Deepak Chaulagai – Dougherty & Company

Okay. The net orders were obviously really strong sequentially, was there a one product line that was stronger than the other, I recall last quarter you had new TomoTherapy orders that was stronger than CyberKnife, I wonder if that similar dynamic is in place here too.

Josh Levine

Actually from a new order standpoint in the quarter that the activity was reasonably evenly split and I think when we think about opportunity going forward we have opportunities Deepak in both platforms given the new products and our energy again because of enhanced selling focus with the dedicated group focused on each product platform we think that’s the best way to drive enhanced presence in the marketplace for us and better selling focus and better more aggressive competitive capabilities in the field.

So I think there are opportunities on both sides of the portfolio going forward. I think that the CyberKnife the encouraging thing about the product performance characteristics about the CyberKnife and M6 that we’d seen in the some of the newest installations or that the vacation throughput that the efficiency and overall capabilities functionality wise of that system even without the MLC are showing dramatic improvement over the previous generation device so we think we’ve got great growth opportunities in both parts of the portfolio and it’s nice to have the beginnings of these reference site installations taking place.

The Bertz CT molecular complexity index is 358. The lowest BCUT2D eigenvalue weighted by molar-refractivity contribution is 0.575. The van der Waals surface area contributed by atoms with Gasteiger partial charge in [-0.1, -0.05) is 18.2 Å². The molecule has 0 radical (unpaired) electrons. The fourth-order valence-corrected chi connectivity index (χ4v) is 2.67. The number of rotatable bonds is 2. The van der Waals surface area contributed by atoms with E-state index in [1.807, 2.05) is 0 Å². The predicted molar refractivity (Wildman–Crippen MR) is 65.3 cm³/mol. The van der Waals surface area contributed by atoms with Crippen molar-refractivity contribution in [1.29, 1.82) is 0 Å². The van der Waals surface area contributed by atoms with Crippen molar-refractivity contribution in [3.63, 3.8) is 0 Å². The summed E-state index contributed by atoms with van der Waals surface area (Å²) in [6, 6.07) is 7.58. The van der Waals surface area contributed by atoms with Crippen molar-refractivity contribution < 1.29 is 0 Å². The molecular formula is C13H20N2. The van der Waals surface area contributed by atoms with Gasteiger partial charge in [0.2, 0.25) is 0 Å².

Deepak Chaulagai – Dougherty & Company

Certainly. So you still think the commercial launch for both products somewhere in the summer of Q1 fiscal 2014 or I believe Tomo will be launched earlier than CyberKnife but you see refreshes to what those alternative dates are.

Derek Bertocci

Yeah, just to be clear Deepak we have installations that have already taken place.

Deepak Chaulagai – Dougherty & Company

Right.

Derek Bertocci

First installations of both devices, actually that the first of the CyberKnife installations took place back in probably early February, the first of the TomoTherapy installations took place much more recently. So but again there that the first of again the reference site activity that we’ve alluded to in previous calls and that becomes kind of the starting point for us to be able to get real-time product feedback and product capability inputs from customers that are using the devices, the three patients with in conversations with other customers who are considering those devices in their equipment purchase decisions.